Rwanda is a country on the move. You can read that sentence to yourself in the voice of a 1940’s newsreel announcer and picture speeded-up black & white videos of construction workers scaling scaffolding, whole cities suddenly turning on the lights as they receive electricity for the first time and rows of neatly uniformed school children calling out the sing-song refrain of primary school English students across the African continent: “Good Morning, Teacher! I am fine. How are you?” And all those images would only begin to express the rapid development taking place all across the country. Let me bullet-point it out for you:
- In the fall of 2008 the Rwandan government announced that from the beginning of the next school year in 2009, i.e. the second week of January, the exclusive language of instruction in upper primary and secondary schools would be English. For an analogy, imagine that the US Department of Education announced in June that, by the following September, all instruction grades 4-12 must be in German. And, what’s more, the SATs/ACTs will only be given in German and all university instruction, too. And, then, the government basically said “Peace out! Good luck with that!”
- I mentioned in my last post the Rwandan institution of umuganda – compulsory community service. Dating from the 1970’s, this development effort is less extreme but nonetheless inconceivable in the American context. Imagine, again, your mayor deciding on a community service project and fining you 10-25% of your monthly salary if you don’t show up on the appointed day. You can also count on less access to government services as well. Oh, you want permission to add a story to your house? I’m sorry – you should have come to umuganda last month.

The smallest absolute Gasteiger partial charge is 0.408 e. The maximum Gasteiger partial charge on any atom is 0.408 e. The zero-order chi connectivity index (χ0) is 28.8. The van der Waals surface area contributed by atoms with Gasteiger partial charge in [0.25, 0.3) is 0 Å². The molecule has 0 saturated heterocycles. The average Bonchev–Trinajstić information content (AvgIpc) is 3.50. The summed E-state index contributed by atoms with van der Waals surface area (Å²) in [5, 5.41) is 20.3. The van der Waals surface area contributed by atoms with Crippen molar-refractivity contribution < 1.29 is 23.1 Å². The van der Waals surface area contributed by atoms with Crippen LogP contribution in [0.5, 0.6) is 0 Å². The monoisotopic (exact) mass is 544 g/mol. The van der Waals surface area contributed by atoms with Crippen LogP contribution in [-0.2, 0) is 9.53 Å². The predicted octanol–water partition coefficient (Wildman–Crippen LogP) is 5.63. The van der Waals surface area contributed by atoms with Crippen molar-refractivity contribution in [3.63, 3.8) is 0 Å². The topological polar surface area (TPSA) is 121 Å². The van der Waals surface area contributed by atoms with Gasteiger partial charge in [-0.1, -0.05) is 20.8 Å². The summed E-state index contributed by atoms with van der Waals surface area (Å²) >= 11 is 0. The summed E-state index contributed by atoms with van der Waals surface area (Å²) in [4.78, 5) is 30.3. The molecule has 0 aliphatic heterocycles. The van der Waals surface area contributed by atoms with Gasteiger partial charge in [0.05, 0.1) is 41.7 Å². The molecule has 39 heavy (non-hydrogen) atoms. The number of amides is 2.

- Ok, let’s assume you’re a good Rwandan and you attended umuganda so you saved your salary and you’re still in good with the local mayor. Now, you receive a message on your cell-phone from the government inviting you to contribute one month’s salary to a new “Development Fund.” This contribution is voluntary, of course. A friend of mine asked a Rwandan what would happen if you didn’t contribute. “Maybe you would somehow lose your job” was the answer which I think we can all agree doesn’t at all present a cause for concern.
- Having attended umuganda and turned in your voluntary contribution, you probably just want to relax in your standard wattle-and-daub, thatched roof house, right? Not so fast, average Rwandan. The government has decided (not entirely unreasonably) that tin houses are preferable. In fact, they’re so preferable that everyone will be required to have one … by next month. Sure, it’s expensive but won’t that be better?
- In another, reasonable-in-its-way plan, the government wants to consolidate the people into population centers so that there aren’t small-holders/subsistence farmers scattered over every hill and valley in the country. This will both facilitate the delivery of services like health care and electricity and help these resources be used more efficiently. In order to accomplish this, the government mandated that families with small-holdings in valleys move their residence to already populated hill-tops within a specified period of time. Additionally, the semi0long-term plan is to standardize agricultural regionally so that all farmers are working in co-ops to grow crops that the government has identified as suitable for the region. Farmers may still grow a variety of crops of their choice in small kitchen gar
All this development is a double-edged sword. It propels Rwanda forward and raises the general standard of living. At the same time, it does not respect civil liberties (as we conceive of them in America) and it can exact a human toll because poorer families struggle to underwrite these new national standards. Nonetheless, when you drive through downtown Kigali, as I did this weekend, and see construction site after construction site and block after block of buildings slated for demolition and renovation, you can’t deny that Rwanda is a country on the move.